As children become “collateral damage”-- or
direct targets—in conflict zones worldwide, nation’s pediatricians call
for greater awareness and protections as new policy is announced during 2018
FLA – Children are killed and injured in armed conflicts across the
world every day, and yet their numbers often go uncounted -- and their
The American Academy of Pediatrics (AAP), seeking
to raise awareness of the immediate and long-term harm done to children
affected by violent conflict and war, will present its first policy
statement on the topic, "The Effects of Armed Conflict on Children," during its 2018 National Conference & Exhibition in Orlando, Fla.
The policy statement and accompanying technical report will be published in the December 2018 issue of Pediatrics, and available online Monday, Nov. 5.
news conference is scheduled Monday, Nov. 5, featuring one of the
authors of the reports, Jeffrey Goldhagen, MD, MPH, FAAP. Julie Linton,
MD, FAAP, also will address the ongoing crisis in which immigrant
children are being held in U.S. detention facilities and separated from
"Children today are not only considered collateral
damage in some war zones, they are being targeted by attackers,
exploited and recruited to participate in the conflict," Dr. Goldhagen
said. "The impact of armed conflict on children is among the most
critical health issues affecting children worldwide. We must advocate
for children in conflicts that, for many of them, started long before
they were born."
The AAP recognizes children of all ages,
including preschool children, suffer both direct and indirect effects of
armed conflict, which is defined as any organized dispute that involves
the use of weapons, violence, or force. Armed conflict is considered
both a toxic stress and a significant determinant of child health.
"The effects of armed conflict on child health and well-being are among the greatest child rights violations of the 21st
century," said Ayesha Kadir, MD, MSc, FAAP, a lead author. "Yet we have
a very limited understanding of the scale of the problem, what it means
for children in the medium and long term, or how we can protect them
and promote their health. We need to prioritize children and their
families in research, and to collaborate across sectors to identify how
to best help children and families not only during the period of
exposure to armed conflict or war, but also in the years afterward."
exposed to armed conflict, whether directly or indirectly, suffer high
rates of post-traumatic stress disorder, depression, anxiety and other
mental health problems. Notably, children of deployed U.S. military
personnel have higher rates of emotional and behavioral problems, and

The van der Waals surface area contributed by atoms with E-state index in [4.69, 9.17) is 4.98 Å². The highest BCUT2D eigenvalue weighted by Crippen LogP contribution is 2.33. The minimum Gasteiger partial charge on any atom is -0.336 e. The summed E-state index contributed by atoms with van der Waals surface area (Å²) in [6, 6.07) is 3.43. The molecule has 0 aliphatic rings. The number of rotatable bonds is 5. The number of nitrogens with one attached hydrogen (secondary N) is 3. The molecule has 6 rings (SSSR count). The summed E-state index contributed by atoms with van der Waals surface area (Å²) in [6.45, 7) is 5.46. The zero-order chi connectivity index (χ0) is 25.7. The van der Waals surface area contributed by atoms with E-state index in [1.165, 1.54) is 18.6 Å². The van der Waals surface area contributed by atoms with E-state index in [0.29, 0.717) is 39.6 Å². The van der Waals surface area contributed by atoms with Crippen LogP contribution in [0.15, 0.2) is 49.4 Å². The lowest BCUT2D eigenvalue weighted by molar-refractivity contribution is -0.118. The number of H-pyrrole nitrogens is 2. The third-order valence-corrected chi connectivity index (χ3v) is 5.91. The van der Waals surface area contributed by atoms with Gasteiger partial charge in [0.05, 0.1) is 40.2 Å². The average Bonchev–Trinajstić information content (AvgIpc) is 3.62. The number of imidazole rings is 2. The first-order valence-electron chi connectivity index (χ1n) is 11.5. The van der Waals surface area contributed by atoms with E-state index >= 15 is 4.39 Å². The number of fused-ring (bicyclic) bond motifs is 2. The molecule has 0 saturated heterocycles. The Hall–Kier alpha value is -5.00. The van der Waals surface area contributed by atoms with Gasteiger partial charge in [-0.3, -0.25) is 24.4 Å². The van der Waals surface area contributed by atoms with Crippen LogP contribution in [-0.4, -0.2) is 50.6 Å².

substance abuse, than the general population. Yet, the AAP states that
children are resilient, and recommends that children be allowed to
advocate on their own behalf in the creation of policies and programs
that help heal themselves and their communities.
"We want to
avoid seeing children as helpless victims but recognize the trauma
children and their families have experienced," said Sherry Shenoda, MD,
FAAP, a lead author. "Physicians can also help children by easing the
strain on their parents, whether that means referring them to mental
health services or pointing out a local food bank."
The AAP also recommends that:
professionals should collaborate with local refugee resettlement
groups, schools, and other community organizations to help provide
medical care, legal representation and other needs for the families'
integration into the community.
Children affected by
armed conflict, including those who have been displaced or formerly
associated with armed groups or armed forces, should be protected from
all forms of torture and deprivation of liberty.
fleeing from armed conflict should be allowed to petition for asylum
and should be screened for evidence of human trafficking.
Children of all ages affected by conflict should have access to educational opportunities in a safe and nurturing environment.
Children should not be separated from their families during displacement and resettlement.
and all who are concerned about children's health and wellbeing must
mobilize to address this global issue," Dr. Goldhagen said. "Children
must be counted."
For a copy of the policy statement or technical report, or an interview, contact AAP Public Affairs.
Additional resources include:
Detention of Immigrant Children
# # #
American Academy of Pediatrics is an organization of 67,000 primary
care pediatricians, pediatric medical subspecialists and pediatric
surgical specialists dedicated to the health, safety and well-being of
infants, children, adolescents and young adults. For frequent updates on
AAP recommendations, Pediatrics studies, AAP in the news, public
awareness campaigns, information for parents and more, follow us on
Twitter at http://twitter.com/AmerAcadPeds